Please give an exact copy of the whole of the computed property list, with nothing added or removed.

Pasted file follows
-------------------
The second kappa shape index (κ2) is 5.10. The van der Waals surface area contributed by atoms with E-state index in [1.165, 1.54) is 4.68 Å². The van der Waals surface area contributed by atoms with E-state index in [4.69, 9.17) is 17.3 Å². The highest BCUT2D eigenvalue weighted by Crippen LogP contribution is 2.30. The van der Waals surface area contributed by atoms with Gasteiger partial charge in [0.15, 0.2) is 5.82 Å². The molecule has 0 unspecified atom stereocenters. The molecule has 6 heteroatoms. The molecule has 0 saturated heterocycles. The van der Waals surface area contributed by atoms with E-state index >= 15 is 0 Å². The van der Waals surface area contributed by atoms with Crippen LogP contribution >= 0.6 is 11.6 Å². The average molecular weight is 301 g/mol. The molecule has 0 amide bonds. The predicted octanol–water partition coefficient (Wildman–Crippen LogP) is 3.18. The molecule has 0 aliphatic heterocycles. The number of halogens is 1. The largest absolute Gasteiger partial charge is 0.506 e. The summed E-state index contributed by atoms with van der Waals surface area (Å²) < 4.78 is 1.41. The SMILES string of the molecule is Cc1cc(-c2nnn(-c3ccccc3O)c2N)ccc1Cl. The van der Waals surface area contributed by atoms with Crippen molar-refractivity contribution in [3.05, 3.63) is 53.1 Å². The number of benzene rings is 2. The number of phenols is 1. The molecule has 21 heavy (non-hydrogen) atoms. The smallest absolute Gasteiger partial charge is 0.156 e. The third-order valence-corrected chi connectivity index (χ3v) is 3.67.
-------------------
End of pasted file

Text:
The second kappa shape index (κ2) is 5.10. The van der Waals surface area contributed by atoms with E-state index in [1.165, 1.54) is 4.68 Å². The van der Waals surface area contributed by atoms with E-state index in [4.69, 9.17) is 17.3 Å². The highest BCUT2D eigenvalue weighted by Crippen LogP contribution is 2.30. The van der Waals surface area contributed by atoms with Gasteiger partial charge in [0.15, 0.2) is 5.82 Å². The molecule has 0 unspecified atom stereocenters. The molecule has 6 heteroatoms. The molecule has 0 saturated heterocycles. The van der Waals surface area contributed by atoms with E-state index >= 15 is 0 Å². The van der Waals surface area contributed by atoms with Crippen LogP contribution >= 0.6 is 11.6 Å². The average molecular weight is 301 g/mol. The molecule has 0 amide bonds. The predicted octanol–water partition coefficient (Wildman–Crippen LogP) is 3.18. The molecule has 0 aliphatic heterocycles. The number of halogens is 1. The largest absolute Gasteiger partial charge is 0.506 e. The summed E-state index contributed by atoms with van der Waals surface area (Å²) < 4.78 is 1.41. The SMILES string of the molecule is Cc1cc(-c2nnn(-c3ccccc3O)c2N)ccc1Cl. The van der Waals surface area contributed by atoms with Crippen molar-refractivity contribution in [3.05, 3.63) is 53.1 Å². The number of benzene rings is 2. The number of phenols is 1. The molecule has 21 heavy (non-hydrogen) atoms. The smallest absolute Gasteiger partial charge is 0.156 e. The third-order valence-corrected chi connectivity index (χ3v) is 3.67.